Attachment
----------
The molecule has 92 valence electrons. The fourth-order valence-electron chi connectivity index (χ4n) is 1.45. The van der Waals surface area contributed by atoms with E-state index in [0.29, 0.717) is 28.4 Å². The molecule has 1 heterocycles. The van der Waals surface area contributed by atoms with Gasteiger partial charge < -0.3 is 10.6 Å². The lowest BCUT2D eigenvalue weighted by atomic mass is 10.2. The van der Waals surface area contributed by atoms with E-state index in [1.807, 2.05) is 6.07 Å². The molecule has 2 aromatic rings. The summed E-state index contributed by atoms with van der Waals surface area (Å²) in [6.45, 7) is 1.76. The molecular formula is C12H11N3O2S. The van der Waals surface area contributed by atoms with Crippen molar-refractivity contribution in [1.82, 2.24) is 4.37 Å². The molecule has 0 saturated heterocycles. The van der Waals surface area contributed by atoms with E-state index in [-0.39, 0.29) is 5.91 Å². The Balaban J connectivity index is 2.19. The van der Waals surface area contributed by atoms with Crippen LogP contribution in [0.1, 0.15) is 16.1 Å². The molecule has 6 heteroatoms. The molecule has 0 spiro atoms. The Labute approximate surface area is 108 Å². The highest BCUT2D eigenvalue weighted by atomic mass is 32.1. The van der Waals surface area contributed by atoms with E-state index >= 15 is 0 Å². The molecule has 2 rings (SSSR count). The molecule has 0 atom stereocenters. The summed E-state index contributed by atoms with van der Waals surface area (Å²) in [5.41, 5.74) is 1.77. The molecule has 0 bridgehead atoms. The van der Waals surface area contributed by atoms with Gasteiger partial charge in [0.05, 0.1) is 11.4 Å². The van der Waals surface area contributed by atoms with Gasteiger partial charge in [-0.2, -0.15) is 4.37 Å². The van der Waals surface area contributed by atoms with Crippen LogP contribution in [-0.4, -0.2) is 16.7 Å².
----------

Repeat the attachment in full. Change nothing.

The molecule has 92 valence electrons. The fourth-order valence-electron chi connectivity index (χ4n) is 1.45. The van der Waals surface area contributed by atoms with E-state index in [0.29, 0.717) is 28.4 Å². The molecule has 1 heterocycles. The van der Waals surface area contributed by atoms with Gasteiger partial charge < -0.3 is 10.6 Å². The lowest BCUT2D eigenvalue weighted by atomic mass is 10.2. The van der Waals surface area contributed by atoms with E-state index in [1.807, 2.05) is 6.07 Å². The molecule has 2 aromatic rings. The summed E-state index contributed by atoms with van der Waals surface area (Å²) in [6.45, 7) is 1.76. The molecular formula is C12H11N3O2S. The van der Waals surface area contributed by atoms with Crippen molar-refractivity contribution in [1.82, 2.24) is 4.37 Å². The molecule has 0 saturated heterocycles. The van der Waals surface area contributed by atoms with E-state index in [-0.39, 0.29) is 5.91 Å². The Balaban J connectivity index is 2.19. The van der Waals surface area contributed by atoms with Crippen LogP contribution in [0.1, 0.15) is 16.1 Å². The molecule has 6 heteroatoms. The molecule has 0 spiro atoms. The Labute approximate surface area is 108 Å². The highest BCUT2D eigenvalue weighted by atomic mass is 32.1. The van der Waals surface area contributed by atoms with E-state index >= 15 is 0 Å². The molecule has 2 rings (SSSR count). The molecule has 0 atom stereocenters. The summed E-state index contributed by atoms with van der Waals surface area (Å²) in [5.41, 5.74) is 1.77. The molecule has 0 bridgehead atoms. The van der Waals surface area contributed by atoms with Gasteiger partial charge in [0.05, 0.1) is 11.4 Å². The van der Waals surface area contributed by atoms with Gasteiger partial charge in [-0.2, -0.15) is 4.37 Å². The van der Waals surface area contributed by atoms with Crippen LogP contribution in [-0.4, -0.2) is 16.7 Å².